Input variable selection for hydrological predictions in ungauged catchments: with or without clustering

A key step in data-driven environmental modelling, including for hydrological purposes, is input variable selection (IVS) to ensure that the least number of variables with minimum redundancy are used to characterize the inherent relationship between inputs and outputs. Hydrological predictions in ungauged catchments is one such area where the information on influential predictors of runoff signatures guides in understanding dominant controls of meaningful information transfer from gauged to ungauged locations (i.e. regionalization). This understanding is valuable especially for the analysis of hydrological similarity among ungauged catchments, e.g. to identify reference (donor) catchment(s). Large-sample hydrology can help to gain useful insights on how these significant predictors change over different runoff signatures representing particular hydrological conditions as well as within different groups of similar catchments. This study explores the added value of clustering for input variable selection in the case of catchments across continental USA using the CAMELS dataset (Addor et al., 2017). We employ the method of k-means clustering on the input space consisting of topography, soil, geology, vegetation and climate attributes as a way to deal with heterogeneity and complexity in hydrological processes, and thus, aiming to identify similar groups of catchments. The input variables (for predicting selected hydrological attributes) are determined by three IVS filter algorithms (partial mutual information, partial correlation input selection, and iterative input selection), then evaluated and compared for among different clusters and when no clustering method is applied. We present and discuss the results for three hydrological attributes – 95% flow percentile (low flows), mean daily discharge (medium flows), and 5% flow percentile (high flows) – in order to account for variability in hydrological conditions, and to investigate the dominant catchment and/or climate characteristics controlling low/medium/high flow predictability at ungauged locations. The findings of our study have implications for reference (donor) catchment selection and hydrological model independent regionalization (aka hydrostatistical or data-driven methods), and are particularly relevant to understanding hydrological similarity and catchment classification in the absence of local runoff observations. Addor, N., Newman, A. J., Mizukami, N., & Clark, M. P. (2017) The CAMELS data set: catchment attributes and meteorology for large-sample studies. Hydrology and Earth System Sciences, 21(10), 5293-5313.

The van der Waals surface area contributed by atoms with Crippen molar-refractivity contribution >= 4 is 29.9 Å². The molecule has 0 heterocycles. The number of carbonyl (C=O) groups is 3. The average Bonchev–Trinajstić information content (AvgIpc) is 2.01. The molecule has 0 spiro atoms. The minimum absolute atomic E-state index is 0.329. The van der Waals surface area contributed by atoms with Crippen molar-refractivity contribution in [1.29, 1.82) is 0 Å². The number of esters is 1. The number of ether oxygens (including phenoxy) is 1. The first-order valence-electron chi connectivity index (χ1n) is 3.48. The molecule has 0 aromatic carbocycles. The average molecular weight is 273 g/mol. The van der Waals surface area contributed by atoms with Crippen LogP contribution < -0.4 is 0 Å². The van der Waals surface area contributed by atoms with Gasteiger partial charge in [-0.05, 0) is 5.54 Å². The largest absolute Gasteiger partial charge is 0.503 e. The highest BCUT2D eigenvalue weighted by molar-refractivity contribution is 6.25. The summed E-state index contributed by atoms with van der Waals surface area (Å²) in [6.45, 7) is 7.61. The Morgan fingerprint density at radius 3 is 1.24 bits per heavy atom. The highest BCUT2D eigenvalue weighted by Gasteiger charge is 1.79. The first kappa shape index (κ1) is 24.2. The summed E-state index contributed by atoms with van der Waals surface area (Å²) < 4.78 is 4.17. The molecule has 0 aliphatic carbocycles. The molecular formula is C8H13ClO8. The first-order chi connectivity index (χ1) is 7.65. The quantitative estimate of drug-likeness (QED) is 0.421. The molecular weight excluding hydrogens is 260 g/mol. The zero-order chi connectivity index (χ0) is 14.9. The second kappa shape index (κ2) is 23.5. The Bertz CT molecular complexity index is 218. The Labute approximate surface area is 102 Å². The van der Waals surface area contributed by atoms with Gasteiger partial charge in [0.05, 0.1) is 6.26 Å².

Citation Formats
N. Doğulu, İ. Batmaz, and E. Kentel Erdoğan, “Input variable selection for hydrological predictions in ungauged catchments: with or without clustering,” presented at the EGU General Assembly, 8 - 13 April 2018, Vienna, Austria, 2018, Accessed: 00, 2021. [Online]. Available: